Pupils' achievement is now satisfactory. The combination of better teaching and learning, more regular checks on how well pupils are doing, and the quality of additional support has improved the progress pupils make over time. This includes those groups that were previously underachieving, namely pupils with lower attainment or with learning difficulties and/or disabilities and those whose first language is English. As a result, standards have risen in reading, writing, mathematics and science, although previous underachievement means they are still below those found nationally at the end of Year 2 and Year 6.
Effectiveness of the Early Years Foundation Stage
Children are keen to come to school and are secure in the comfort of well-established routines and the good relationships they have with the staff. Well-planned induction and the links established with parents help the children to settle quickly. Provision for the children's welfare is good. Procedures are in place to ensure that all children are well cared for and protected. Staff ensure the children are safe and place great importance on developing their personal and social skills. They encourage them to be independent, to take responsibility for themselves and others, and to work and play together well. Children have access to a good range of activities, both indoors and outside, across all the areas of learning. Sometimes they are directed to work with an adult, who will develop their learning through talking and asking questions. At other times they choose from a selection of activities and develop their skills to work either independently or with other children. Regular observations, both planned and informal, give staff a clear picture of what children can do, which they use to plan the next steps in learning. While there is much good practice, staffing issues over the last year have meant that the provision for children's learning and development has not been consistently good, which limits their progress at times. Children's starting points are often low and, by the time they move to Year 1, their skills are usually still below those expected for their age, particularly in communication, language and literacy. However, school data indicate that the introduction of a structured programme for teaching phonics and early reading this year is improving their skills in this area. The development of the outside area has had a positive impact on children's physical development.
A small proportion of the schools whose overall effectiveness is judged satisfactory but which have areas of underperformance will receive a monitoring visit by an Ofsted inspector before their next section 5 inspection.
Achievement and standards
The standards pupils reach in reading, writing and mathematics by the end of Year 2 have steadily improved over the last three years, with at least three quarters of pupils reaching the level expected for their age. Provisional data for 2009 indicate that these standards have largely been maintained. Standards at the end of Year 6 rose in 2008, although fewer pupils reached the expected level in mathematics than in English and science. The school's data indicate that the national test results in mathematics for the current Year 6 will be higher, although overall results may be slightly lower, because pupils' starting points were lower. Standards have improved since the last inspection, but the proportion of pupils reaching the expected level for their age are mostly lower than is seen nationally, and few pupils reach the higher levels.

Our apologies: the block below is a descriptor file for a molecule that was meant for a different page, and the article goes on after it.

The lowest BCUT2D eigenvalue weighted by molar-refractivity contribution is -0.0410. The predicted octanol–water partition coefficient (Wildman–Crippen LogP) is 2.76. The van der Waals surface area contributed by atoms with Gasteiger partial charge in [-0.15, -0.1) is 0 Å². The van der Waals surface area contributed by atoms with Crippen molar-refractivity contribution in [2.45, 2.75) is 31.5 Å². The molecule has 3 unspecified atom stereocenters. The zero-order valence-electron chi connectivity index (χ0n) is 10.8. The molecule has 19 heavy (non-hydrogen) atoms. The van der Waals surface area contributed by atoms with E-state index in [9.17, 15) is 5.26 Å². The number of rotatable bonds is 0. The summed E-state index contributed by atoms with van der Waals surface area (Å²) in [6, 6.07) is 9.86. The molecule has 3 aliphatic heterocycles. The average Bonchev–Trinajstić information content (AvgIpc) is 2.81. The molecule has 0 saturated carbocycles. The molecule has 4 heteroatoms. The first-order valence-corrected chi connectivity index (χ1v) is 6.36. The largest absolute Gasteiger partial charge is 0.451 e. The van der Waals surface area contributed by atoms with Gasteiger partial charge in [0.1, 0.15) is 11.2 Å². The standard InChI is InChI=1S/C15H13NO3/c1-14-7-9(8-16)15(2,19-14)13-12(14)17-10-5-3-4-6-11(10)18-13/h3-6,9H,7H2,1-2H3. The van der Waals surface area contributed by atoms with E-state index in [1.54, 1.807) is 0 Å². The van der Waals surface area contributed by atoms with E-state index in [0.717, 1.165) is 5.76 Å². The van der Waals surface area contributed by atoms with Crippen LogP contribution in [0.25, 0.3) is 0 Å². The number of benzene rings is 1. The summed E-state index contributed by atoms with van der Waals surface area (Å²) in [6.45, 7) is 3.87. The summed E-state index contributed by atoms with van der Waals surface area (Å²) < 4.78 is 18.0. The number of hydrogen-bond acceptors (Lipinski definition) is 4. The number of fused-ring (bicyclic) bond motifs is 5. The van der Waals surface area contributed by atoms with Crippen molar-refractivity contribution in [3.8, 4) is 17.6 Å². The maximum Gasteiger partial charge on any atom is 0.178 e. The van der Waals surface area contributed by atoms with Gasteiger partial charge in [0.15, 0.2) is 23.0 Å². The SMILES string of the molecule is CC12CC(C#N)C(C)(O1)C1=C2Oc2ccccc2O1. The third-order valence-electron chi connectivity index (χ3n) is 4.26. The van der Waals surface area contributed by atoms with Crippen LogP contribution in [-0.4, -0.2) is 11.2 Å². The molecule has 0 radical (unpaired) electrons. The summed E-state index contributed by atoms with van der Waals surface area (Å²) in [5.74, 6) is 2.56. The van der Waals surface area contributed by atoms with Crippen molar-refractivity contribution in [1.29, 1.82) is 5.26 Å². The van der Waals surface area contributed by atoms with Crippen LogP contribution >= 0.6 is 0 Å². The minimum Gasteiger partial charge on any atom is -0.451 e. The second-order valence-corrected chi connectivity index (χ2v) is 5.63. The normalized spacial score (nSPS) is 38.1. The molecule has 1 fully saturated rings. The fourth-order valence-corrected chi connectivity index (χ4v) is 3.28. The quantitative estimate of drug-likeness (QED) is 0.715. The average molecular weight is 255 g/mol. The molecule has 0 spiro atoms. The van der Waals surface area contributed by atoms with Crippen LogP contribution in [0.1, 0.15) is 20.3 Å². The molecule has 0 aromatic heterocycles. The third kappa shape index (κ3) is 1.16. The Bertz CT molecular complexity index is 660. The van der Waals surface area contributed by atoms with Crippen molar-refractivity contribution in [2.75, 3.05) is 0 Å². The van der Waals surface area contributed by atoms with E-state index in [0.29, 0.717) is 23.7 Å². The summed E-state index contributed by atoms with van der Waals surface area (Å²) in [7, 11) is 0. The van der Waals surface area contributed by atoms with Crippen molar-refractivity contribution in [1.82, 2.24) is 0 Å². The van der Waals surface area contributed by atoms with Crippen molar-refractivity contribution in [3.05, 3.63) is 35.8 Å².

Nevertheless, pupils' achievement in relation to their starting points is now satisfactory. Evidence from the school's own data, observations and pupils' work shows that progress has improved across the school over the last year. The vast majority of pupils are making at least satisfactory progress and around half are making good progress.
Personal development and well-being
Pupils' personal development and well-being, including their spiritual, moral, social and cultural development, are good. Many pupils can express their opinions confidently and justify them. Pupils of different backgrounds work and play together harmoniously. They show a good knowledge and appreciation of different cultures, including the many traditions represented in the school.
Pupils are polite and welcoming to visitors. They relate well to one another and to adults. Behaviour is good in lessons and around the school, and pupils feel safe. They are not worried about bullying because they know what to do if it occurs, and are confident that adults, as well as other pupils, will help them to resolve such problems. Pupils make a good contribution to the school and wider community in a range of ways, and are rightly proud of the impressive sums of money they have raised for their chosen charities. The relaunched school council takes its responsibilities very seriously and appreciates that pupils' opinions are taken into account. Pupils show a good commitment to healthy lifestyles through eating sensibly, and many take advantage of the good range of sporting opportunities the school provides. Improvement in pupils' literacy and numeracy skills, together with good preparation for the transition to secondary school, means that they are now adequately prepared for the next stage of their education. Attendance is steadily improving. Most pupils' attendance is satisfactory and the number of poor attenders is falling.